This was more than 40 years ago and since then we have indeed cast our eyes beyond the past and have begun to imagine a better future. We have all been seized in the making of this “free and independent Africa”. We, who have fought for this freedom, are only now beginning to experience the results of our collective labour.
As Africans, especially for those of us here in the south, our freedom was part of the second wave of democracy to sweep the African continent since the 1990s. With the end of apartheid came the possibility of a new beginning. The African continent was given another lease on life. More so than ever before, we are now able to ensure that this is Africa’s age, and that we have it within our grasp to bring about the economic, social and cultural development of all African people.
With the formation of the African Union and the establishment of its various organs, the conditions are being realised on the ground for Africans to prosper, for the attainment of permanent African peace and for a flowering of society and culture. In addition, the African leadership has embraced NEPAD as the social and economic initiative of the continent. With the alignment of African leadership, the institutional support of the Continental body – the African Union - and underpinned by the work of the Regional Economic Communities, as Africans we are better placed than ever before to arrive at a common destination.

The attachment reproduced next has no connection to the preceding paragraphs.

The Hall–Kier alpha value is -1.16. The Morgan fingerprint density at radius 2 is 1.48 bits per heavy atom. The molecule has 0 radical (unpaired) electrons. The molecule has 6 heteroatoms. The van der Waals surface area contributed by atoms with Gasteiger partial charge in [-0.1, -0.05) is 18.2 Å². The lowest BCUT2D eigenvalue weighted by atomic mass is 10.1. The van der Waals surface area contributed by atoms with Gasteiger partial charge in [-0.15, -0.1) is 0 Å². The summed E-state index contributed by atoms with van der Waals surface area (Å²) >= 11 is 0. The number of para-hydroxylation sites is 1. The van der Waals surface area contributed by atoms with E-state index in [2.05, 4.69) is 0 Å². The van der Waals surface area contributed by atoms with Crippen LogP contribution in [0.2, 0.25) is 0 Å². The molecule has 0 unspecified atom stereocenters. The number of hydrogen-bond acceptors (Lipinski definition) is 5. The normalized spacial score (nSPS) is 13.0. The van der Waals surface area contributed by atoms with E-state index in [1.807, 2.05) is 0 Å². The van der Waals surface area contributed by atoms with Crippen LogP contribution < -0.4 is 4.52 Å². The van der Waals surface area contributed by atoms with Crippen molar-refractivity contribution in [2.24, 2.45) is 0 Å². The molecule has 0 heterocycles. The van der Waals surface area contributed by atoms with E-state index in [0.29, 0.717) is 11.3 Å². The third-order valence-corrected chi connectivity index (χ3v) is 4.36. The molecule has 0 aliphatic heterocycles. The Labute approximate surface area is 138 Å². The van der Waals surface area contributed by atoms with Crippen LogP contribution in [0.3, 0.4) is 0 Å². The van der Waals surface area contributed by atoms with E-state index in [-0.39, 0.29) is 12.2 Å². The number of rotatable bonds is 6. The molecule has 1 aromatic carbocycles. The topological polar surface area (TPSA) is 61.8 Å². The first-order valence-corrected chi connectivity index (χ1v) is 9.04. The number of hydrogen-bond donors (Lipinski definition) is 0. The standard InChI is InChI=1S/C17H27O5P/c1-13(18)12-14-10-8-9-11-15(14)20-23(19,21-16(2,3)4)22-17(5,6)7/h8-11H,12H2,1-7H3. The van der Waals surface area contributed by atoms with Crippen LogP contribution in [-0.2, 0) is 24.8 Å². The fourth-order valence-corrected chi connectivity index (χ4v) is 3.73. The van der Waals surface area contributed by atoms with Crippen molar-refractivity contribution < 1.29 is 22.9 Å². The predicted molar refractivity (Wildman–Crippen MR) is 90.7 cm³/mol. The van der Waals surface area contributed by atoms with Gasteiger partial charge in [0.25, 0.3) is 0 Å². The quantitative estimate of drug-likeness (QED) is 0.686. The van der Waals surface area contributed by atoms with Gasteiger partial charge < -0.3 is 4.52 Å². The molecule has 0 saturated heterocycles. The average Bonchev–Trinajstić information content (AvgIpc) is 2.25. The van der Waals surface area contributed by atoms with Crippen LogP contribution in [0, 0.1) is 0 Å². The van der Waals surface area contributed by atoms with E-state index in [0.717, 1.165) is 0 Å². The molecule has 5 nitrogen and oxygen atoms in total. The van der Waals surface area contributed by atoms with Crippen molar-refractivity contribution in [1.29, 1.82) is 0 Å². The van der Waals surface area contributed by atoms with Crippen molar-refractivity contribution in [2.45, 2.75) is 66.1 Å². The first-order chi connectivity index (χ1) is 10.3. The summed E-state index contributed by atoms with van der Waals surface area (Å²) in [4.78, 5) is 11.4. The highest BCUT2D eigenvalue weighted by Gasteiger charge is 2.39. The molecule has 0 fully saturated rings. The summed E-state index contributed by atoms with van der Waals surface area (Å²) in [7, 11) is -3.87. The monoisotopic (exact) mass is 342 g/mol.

The African Union already has a number of organs in place - the African Union Commission, the Assembly of the African Union, the African Court of Justice, the Peace and Security Council, the Economic, Social and Cultural Council and the African Court on Human and People’s Rights, the Executive Council, as well as the Specialised Technical Committees and the Permanent Representatives’ Committee. Our task now is to consolidate and strengthen the work of these organs and committees.